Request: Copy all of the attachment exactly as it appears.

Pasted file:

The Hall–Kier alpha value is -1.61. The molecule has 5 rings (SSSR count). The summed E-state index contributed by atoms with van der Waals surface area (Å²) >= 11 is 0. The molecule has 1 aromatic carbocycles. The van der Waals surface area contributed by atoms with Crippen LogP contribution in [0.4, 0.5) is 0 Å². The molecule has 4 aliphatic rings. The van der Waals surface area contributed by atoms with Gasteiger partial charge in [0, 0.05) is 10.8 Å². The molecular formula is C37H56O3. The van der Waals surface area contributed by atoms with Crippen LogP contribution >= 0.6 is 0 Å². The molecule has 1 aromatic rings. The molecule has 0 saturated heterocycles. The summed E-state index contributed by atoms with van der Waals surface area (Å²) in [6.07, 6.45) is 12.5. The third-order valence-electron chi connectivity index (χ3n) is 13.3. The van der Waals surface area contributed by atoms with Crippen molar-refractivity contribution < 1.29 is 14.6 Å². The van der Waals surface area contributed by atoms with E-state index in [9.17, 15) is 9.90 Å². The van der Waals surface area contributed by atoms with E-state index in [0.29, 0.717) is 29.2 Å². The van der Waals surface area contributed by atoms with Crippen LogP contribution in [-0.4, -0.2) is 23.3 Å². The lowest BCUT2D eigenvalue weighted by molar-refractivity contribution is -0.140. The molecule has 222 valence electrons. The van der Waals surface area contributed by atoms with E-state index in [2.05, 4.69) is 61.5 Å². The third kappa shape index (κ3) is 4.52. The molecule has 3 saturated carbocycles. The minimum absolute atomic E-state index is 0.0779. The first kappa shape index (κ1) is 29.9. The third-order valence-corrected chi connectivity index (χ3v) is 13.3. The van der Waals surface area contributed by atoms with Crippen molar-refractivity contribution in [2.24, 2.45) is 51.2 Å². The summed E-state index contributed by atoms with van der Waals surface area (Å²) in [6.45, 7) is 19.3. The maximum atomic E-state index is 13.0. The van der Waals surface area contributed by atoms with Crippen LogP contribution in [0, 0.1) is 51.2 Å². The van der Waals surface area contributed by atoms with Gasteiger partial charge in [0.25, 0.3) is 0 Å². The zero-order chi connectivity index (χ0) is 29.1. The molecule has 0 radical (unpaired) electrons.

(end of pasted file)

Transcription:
The Hall–Kier alpha value is -1.61. The molecule has 5 rings (SSSR count). The summed E-state index contributed by atoms with van der Waals surface area (Å²) >= 11 is 0. The molecule has 1 aromatic carbocycles. The van der Waals surface area contributed by atoms with Crippen LogP contribution in [0.4, 0.5) is 0 Å². The molecule has 4 aliphatic rings. The van der Waals surface area contributed by atoms with Gasteiger partial charge in [0, 0.05) is 10.8 Å². The molecular formula is C37H56O3. The van der Waals surface area contributed by atoms with Crippen LogP contribution >= 0.6 is 0 Å². The molecule has 1 aromatic rings. The molecule has 0 saturated heterocycles. The summed E-state index contributed by atoms with van der Waals surface area (Å²) in [6.07, 6.45) is 12.5. The third-order valence-electron chi connectivity index (χ3n) is 13.3. The van der Waals surface area contributed by atoms with Crippen molar-refractivity contribution < 1.29 is 14.6 Å². The van der Waals surface area contributed by atoms with E-state index in [9.17, 15) is 9.90 Å². The van der Waals surface area contributed by atoms with E-state index in [0.29, 0.717) is 29.2 Å². The van der Waals surface area contributed by atoms with Crippen LogP contribution in [-0.4, -0.2) is 23.3 Å². The lowest BCUT2D eigenvalue weighted by molar-refractivity contribution is -0.140. The molecule has 222 valence electrons. The van der Waals surface area contributed by atoms with E-state index in [2.05, 4.69) is 61.5 Å². The third kappa shape index (κ3) is 4.52. The molecule has 3 saturated carbocycles. The minimum absolute atomic E-state index is 0.0779. The first kappa shape index (κ1) is 29.9. The third-order valence-corrected chi connectivity index (χ3v) is 13.3. The van der Waals surface area contributed by atoms with Crippen molar-refractivity contribution in [2.24, 2.45) is 51.2 Å². The summed E-state index contributed by atoms with van der Waals surface area (Å²) in [6.45, 7) is 19.3. The maximum atomic E-state index is 13.0. The van der Waals surface area contributed by atoms with Crippen LogP contribution in [0, 0.1) is 51.2 Å². The van der Waals surface area contributed by atoms with Gasteiger partial charge in [0.25, 0.3) is 0 Å². The zero-order chi connectivity index (χ0) is 29.1. The molecule has 0 radical (unpaired) electrons.